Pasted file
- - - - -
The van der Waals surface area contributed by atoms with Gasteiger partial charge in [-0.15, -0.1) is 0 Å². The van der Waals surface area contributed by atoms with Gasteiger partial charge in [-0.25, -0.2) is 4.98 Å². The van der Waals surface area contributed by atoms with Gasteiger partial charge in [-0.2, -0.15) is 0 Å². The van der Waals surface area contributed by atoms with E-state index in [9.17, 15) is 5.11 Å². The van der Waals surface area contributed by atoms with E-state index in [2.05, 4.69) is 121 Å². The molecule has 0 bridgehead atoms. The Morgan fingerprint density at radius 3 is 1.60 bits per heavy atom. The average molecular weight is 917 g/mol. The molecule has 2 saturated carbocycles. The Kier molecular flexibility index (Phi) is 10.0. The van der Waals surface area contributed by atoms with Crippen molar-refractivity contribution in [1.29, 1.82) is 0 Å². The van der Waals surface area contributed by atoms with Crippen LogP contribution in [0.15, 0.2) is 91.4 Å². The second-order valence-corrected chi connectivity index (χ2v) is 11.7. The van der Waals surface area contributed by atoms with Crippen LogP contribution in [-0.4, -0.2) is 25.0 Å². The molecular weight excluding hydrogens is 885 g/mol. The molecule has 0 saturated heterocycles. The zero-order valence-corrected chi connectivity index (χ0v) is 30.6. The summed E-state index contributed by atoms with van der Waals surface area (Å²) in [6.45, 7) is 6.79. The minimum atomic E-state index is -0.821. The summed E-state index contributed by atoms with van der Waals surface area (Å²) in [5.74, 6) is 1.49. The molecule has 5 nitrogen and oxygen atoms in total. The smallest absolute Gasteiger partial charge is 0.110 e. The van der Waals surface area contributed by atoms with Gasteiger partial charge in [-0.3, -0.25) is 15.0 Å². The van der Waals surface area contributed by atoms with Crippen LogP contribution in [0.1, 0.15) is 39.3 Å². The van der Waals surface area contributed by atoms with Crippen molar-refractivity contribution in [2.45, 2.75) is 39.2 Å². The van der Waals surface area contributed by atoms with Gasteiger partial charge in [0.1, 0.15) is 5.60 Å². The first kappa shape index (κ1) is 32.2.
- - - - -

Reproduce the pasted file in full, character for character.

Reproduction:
The van der Waals surface area contributed by atoms with Gasteiger partial charge in [-0.15, -0.1) is 0 Å². The van der Waals surface area contributed by atoms with Gasteiger partial charge in [-0.25, -0.2) is 4.98 Å². The van der Waals surface area contributed by atoms with Gasteiger partial charge in [-0.2, -0.15) is 0 Å². The van der Waals surface area contributed by atoms with E-state index in [9.17, 15) is 5.11 Å². The van der Waals surface area contributed by atoms with E-state index in [2.05, 4.69) is 121 Å². The molecule has 0 bridgehead atoms. The Morgan fingerprint density at radius 3 is 1.60 bits per heavy atom. The average molecular weight is 917 g/mol. The molecule has 2 saturated carbocycles. The Kier molecular flexibility index (Phi) is 10.0. The van der Waals surface area contributed by atoms with Crippen molar-refractivity contribution in [1.29, 1.82) is 0 Å². The van der Waals surface area contributed by atoms with Crippen LogP contribution in [0.15, 0.2) is 91.4 Å². The second-order valence-corrected chi connectivity index (χ2v) is 11.7. The van der Waals surface area contributed by atoms with Crippen LogP contribution in [-0.4, -0.2) is 25.0 Å². The molecular weight excluding hydrogens is 885 g/mol. The molecule has 0 saturated heterocycles. The zero-order valence-corrected chi connectivity index (χ0v) is 30.6. The summed E-state index contributed by atoms with van der Waals surface area (Å²) in [6.45, 7) is 6.79. The minimum atomic E-state index is -0.821. The summed E-state index contributed by atoms with van der Waals surface area (Å²) in [5.74, 6) is 1.49. The molecule has 5 nitrogen and oxygen atoms in total. The smallest absolute Gasteiger partial charge is 0.110 e. The van der Waals surface area contributed by atoms with Gasteiger partial charge in [-0.3, -0.25) is 15.0 Å². The van der Waals surface area contributed by atoms with Crippen LogP contribution in [0.1, 0.15) is 39.3 Å². The van der Waals surface area contributed by atoms with Crippen molar-refractivity contribution in [2.45, 2.75) is 39.2 Å². The van der Waals surface area contributed by atoms with Gasteiger partial charge in [0.1, 0.15) is 5.60 Å². The first kappa shape index (κ1) is 32.2.